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Bio-Techne Expanding in Clinical Diagnostic Market With Ella Immunoassay Instrument


NEW YORK – Bio-Techne's flagship Ella immunoassay analyzer will soon be available for an entirely new set of customers as the company expands the market for the instrument to clinical diagnostics. 

With more than 1,000 instruments installed globally, the platform has a significant existing customer base, but the Minneapolis-based company is broadening its reach beyond the research market. 

Thus far, uptake has been strongest in North America, although Europe has also had strong uptake, especially in university hospitals, said Steve Crouse, the company's senior VP and GM for the analytical solutions division. Contract research organizations supporting clinical trials and cell and gene therapy companies have also adopted the instrument, which is sold under Bio-Techne's ProteinSimple business. There are also some customers using the platform for laboratory-developed tests to understand immune response, such as in transplant rejection.

But with the receipt of ISO 13485 certification at its Wallingford, Connecticut-based facility last month, Bio-Techne is prepared to support Ella applications in the clinical diagnostics space. The standard creates a quality system framework for the design, development, and manufacturing of medical devices to ensure their safety and effectiveness, and to receive certification a company must show that critical components are designed and manufactured to meet customer and regulatory requirements.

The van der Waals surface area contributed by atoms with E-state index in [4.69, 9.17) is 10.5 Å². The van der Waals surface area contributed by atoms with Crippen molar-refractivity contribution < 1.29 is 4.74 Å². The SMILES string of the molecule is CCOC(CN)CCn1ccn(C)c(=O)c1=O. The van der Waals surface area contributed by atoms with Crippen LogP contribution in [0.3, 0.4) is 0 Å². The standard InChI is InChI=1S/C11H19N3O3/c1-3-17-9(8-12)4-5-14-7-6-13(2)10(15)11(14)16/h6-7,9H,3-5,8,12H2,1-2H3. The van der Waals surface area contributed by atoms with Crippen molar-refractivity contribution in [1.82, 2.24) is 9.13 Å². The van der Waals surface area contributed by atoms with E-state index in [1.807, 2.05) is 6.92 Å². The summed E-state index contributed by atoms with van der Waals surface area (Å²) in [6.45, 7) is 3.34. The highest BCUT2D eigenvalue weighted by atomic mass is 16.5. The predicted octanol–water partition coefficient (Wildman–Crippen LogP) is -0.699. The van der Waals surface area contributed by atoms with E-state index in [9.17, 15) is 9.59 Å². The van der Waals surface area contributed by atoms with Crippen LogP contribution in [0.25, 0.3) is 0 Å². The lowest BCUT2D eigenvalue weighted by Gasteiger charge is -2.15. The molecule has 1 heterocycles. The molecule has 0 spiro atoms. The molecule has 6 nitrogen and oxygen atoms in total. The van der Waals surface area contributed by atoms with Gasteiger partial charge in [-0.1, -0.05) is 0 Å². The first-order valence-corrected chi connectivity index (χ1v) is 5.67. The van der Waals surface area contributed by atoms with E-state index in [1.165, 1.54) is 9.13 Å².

The platform can be used in multiple configurations from single-plex to eight-plex and with up to 72 samples, Crouse said. It has a 90-minute turnaround time and is “ideal for settings where data integrity, data quality really matters,” such as in clinical trials for biomarkers or quality control release for cell therapy assays, he said. 

The microfluidics within the assay cartridge can be used to select the appropriate sample volume so pipetting errors or other sample preparation issues don’t affect the final data, he added. The company also provides a factory-calibrated standard curve to eliminate any potential variability in pipetting or other steps. The company has “focused on reproducibility as a core tenet both in instrument manufacturing and assay manufacturing,” he said. 

The firm is already prepared for its first commercial regulatory-approved diagnostic assay on Ella, which is expected to launch in India in the first half of 2024 and then expand to Europe and North America. The test measures inflammation in the eye to help prevent complications during LASIK surgery, and some of the markers may also be used to understand ocular disease, Crouse said. 

Bio-Techne is also working with partners to determine where the platform will have the most use and is exploring applications in neurology, such as traumatic brain injury, and immune response, such as sepsis or acute respiratory distress syndrome (ARDS), Crouse said. Determining the severity of brain injuries and understanding the immune response during sepsis are areas of interest, he added, as is cancer.

The focus is on areas where "underlying biology of the patient's condition … can inform the specific treatment," Crouse said. "We're trying to anticipate where there might be value."